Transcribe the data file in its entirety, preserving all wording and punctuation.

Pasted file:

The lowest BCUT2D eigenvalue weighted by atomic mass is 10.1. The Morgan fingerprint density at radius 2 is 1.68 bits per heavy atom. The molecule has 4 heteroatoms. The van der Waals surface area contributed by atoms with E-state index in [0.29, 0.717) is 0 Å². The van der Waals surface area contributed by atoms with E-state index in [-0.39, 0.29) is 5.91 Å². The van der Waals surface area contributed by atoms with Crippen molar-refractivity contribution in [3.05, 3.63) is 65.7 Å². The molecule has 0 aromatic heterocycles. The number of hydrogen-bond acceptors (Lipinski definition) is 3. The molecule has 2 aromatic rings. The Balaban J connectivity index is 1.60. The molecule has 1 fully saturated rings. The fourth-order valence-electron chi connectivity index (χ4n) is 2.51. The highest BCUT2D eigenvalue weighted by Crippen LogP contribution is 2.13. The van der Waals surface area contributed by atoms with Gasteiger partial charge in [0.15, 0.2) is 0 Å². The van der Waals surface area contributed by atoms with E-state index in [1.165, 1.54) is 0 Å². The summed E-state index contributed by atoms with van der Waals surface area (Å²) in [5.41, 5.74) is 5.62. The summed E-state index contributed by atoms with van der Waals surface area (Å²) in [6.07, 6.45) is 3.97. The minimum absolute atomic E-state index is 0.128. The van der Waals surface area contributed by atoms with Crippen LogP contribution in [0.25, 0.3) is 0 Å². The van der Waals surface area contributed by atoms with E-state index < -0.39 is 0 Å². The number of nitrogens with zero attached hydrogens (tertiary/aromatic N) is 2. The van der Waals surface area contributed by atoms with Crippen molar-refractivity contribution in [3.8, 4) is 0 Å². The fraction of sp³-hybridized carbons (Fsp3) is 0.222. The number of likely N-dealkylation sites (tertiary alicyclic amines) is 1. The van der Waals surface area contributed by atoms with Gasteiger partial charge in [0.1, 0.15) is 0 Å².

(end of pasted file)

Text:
The lowest BCUT2D eigenvalue weighted by atomic mass is 10.1. The Morgan fingerprint density at radius 2 is 1.68 bits per heavy atom. The molecule has 4 heteroatoms. The van der Waals surface area contributed by atoms with E-state index in [0.29, 0.717) is 0 Å². The van der Waals surface area contributed by atoms with E-state index in [-0.39, 0.29) is 5.91 Å². The van der Waals surface area contributed by atoms with Crippen molar-refractivity contribution in [3.05, 3.63) is 65.7 Å². The molecule has 0 aromatic heterocycles. The number of hydrogen-bond acceptors (Lipinski definition) is 3. The molecule has 2 aromatic rings. The Balaban J connectivity index is 1.60. The molecule has 1 fully saturated rings. The fourth-order valence-electron chi connectivity index (χ4n) is 2.51. The highest BCUT2D eigenvalue weighted by Crippen LogP contribution is 2.13. The van der Waals surface area contributed by atoms with Gasteiger partial charge in [0.15, 0.2) is 0 Å². The van der Waals surface area contributed by atoms with E-state index in [1.165, 1.54) is 0 Å². The summed E-state index contributed by atoms with van der Waals surface area (Å²) in [5.41, 5.74) is 5.62. The summed E-state index contributed by atoms with van der Waals surface area (Å²) in [6.07, 6.45) is 3.97. The minimum absolute atomic E-state index is 0.128. The van der Waals surface area contributed by atoms with Crippen LogP contribution in [0.25, 0.3) is 0 Å². The van der Waals surface area contributed by atoms with E-state index < -0.39 is 0 Å². The number of nitrogens with zero attached hydrogens (tertiary/aromatic N) is 2. The van der Waals surface area contributed by atoms with Crippen molar-refractivity contribution in [3.8, 4) is 0 Å². The fraction of sp³-hybridized carbons (Fsp3) is 0.222. The number of likely N-dealkylation sites (tertiary alicyclic amines) is 1. The van der Waals surface area contributed by atoms with Gasteiger partial charge in [0.1, 0.15) is 0 Å².